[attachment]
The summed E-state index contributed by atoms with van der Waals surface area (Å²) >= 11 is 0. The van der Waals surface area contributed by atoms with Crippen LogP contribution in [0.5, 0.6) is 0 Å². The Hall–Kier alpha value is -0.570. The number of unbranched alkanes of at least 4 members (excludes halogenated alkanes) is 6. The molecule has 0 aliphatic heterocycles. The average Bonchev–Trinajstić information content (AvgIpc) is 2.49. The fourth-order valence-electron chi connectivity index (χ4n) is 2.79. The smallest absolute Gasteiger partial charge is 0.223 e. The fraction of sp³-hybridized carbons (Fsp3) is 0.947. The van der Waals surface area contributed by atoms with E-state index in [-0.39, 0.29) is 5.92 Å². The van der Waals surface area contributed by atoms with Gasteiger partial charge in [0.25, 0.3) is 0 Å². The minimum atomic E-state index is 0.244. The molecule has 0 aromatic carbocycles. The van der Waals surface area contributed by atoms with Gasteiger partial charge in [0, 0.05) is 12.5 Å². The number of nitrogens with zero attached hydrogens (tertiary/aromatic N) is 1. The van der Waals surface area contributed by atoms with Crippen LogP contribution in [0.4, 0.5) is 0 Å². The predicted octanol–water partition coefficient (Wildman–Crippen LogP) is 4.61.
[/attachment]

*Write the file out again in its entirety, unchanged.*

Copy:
The summed E-state index contributed by atoms with van der Waals surface area (Å²) >= 11 is 0. The van der Waals surface area contributed by atoms with Crippen LogP contribution in [0.5, 0.6) is 0 Å². The Hall–Kier alpha value is -0.570. The number of unbranched alkanes of at least 4 members (excludes halogenated alkanes) is 6. The molecule has 0 aliphatic heterocycles. The average Bonchev–Trinajstić information content (AvgIpc) is 2.49. The fourth-order valence-electron chi connectivity index (χ4n) is 2.79. The smallest absolute Gasteiger partial charge is 0.223 e. The fraction of sp³-hybridized carbons (Fsp3) is 0.947. The van der Waals surface area contributed by atoms with E-state index in [-0.39, 0.29) is 5.92 Å². The van der Waals surface area contributed by atoms with Gasteiger partial charge in [0.25, 0.3) is 0 Å². The minimum atomic E-state index is 0.244. The molecule has 0 aromatic carbocycles. The van der Waals surface area contributed by atoms with Gasteiger partial charge in [0, 0.05) is 12.5 Å². The number of nitrogens with zero attached hydrogens (tertiary/aromatic N) is 1. The van der Waals surface area contributed by atoms with Crippen LogP contribution in [0.4, 0.5) is 0 Å². The predicted octanol–water partition coefficient (Wildman–Crippen LogP) is 4.61.